Unlike Wikipedia, Mashpedia isn't able to be edited by the public.  Mashpedia is a mashup encyclopedia that borrows real-time content from all over the web to answer queries.  It is NOT a search engine (which can search for any trivial, or very broad query).  Mashpedia is for academic and specific topic searches only.  The information is free and, therefore, is not peer reviewed for accuracy.  This means that, as with any online search tool, students/patrons will have to gather multiple sources and analyze their data for credibility.  However, this type of search tool will eliminate all the spam-like clutter and irrelevant information that can come through a typical search engine.  I REALLY like it (more than that copy-cat poser, Zomobo).  I will be using it a LOT at my library!

Awesome Transliteracy Poster!

Joyce Valenza of School Library Journal's Blog Neverendingsearch, created and posted this excellent poster all about what Teacher-Librarians do.  It is covered under an Attribution-Non-Commercial Creative Commons License, so you can print it and use it in your library (just don't sell it, or claim you created it!).  Perhaps I should paste one of these on the office door of the Superintendent of my county's school district!  Maybe then our schools would get their librarians back!

Tuesday, July 19, 2011


I've learned a new word today.  That is always an exciting thing. 


Don't know what it is?  Well, I am just starting to learn myself.  

According to Professor Sue Thomas:
Transliteracy is the ability to read, write and interact across a range of platforms, tools and media from signing and orality through handwriting, print, TV, radio and film, to digital social networks.

  My interpretation of Transliteracy is that it is simply the expansion of the term Literacy.  Today there are so many more ways to digest information than just the printed word.  While books are still a valid medium, there is an entire digital universe of information that we are exposed to as well.  This digital universe is multilayered.  Whereas books are two-dimensional physical objects that require an imagination to become multidimensional, digital information can be as layered and multidimensional as the operating system will allow. (Thank goodness books exist, however, because people must NEVER lose the ability to create images in their minds!!!)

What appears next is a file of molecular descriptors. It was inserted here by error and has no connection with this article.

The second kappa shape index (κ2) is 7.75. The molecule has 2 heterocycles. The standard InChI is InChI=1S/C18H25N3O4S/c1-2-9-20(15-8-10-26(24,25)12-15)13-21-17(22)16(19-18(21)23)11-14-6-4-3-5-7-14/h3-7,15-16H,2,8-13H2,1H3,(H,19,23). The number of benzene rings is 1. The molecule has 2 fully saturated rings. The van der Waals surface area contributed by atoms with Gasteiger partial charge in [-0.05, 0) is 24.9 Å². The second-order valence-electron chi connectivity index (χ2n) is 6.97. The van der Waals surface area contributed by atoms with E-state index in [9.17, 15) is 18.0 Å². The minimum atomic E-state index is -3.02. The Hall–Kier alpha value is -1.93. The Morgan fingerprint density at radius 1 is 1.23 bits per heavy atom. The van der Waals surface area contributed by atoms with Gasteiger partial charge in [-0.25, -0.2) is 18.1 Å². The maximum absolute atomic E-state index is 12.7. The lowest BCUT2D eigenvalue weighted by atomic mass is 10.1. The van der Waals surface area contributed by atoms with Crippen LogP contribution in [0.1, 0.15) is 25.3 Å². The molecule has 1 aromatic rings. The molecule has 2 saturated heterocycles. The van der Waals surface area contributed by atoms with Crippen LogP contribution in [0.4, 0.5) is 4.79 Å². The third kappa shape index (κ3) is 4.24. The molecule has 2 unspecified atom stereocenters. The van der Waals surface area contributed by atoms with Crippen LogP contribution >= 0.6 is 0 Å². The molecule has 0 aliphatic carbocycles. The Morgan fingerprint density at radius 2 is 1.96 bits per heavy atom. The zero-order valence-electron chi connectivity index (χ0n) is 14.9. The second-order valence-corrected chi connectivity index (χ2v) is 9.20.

Being able to read is just the first step of transliteracy- one also needs to know how to operate the media through which they are consuming information.  A book needs very few instructions to use- open, read from left to right, close. However a computer, a Smartphone, a Nook or Kindle requires a type of literacy that goes beyond being able to read.  There is a technological literacy required to extract information from this medium. 

Libraries will have to become the places where this type of literacy can be taught.  We already teach basic computer classes and some libraries even teach classes on social networking online.  We will, however, have to expand this education service to include the world of portable computer devices.

From what I am reading Transliteracy and Information Literacy seem to be codependent terms.  As School Librarians, we are responsible for educating students to know how to analyze and dissect information for credibility, validity, and worth.  That is Information Literacy.  However, they will first have to know how to get access to that information.  Knowing how to access information begins with a core skill of Literacy and evolves into the broader set of skills (knowing how to operate multiple devices and formats) which is Transliteracy.  Once Transliteracy is accomplished, Information Literacy is the next step in the evolution of knowledge.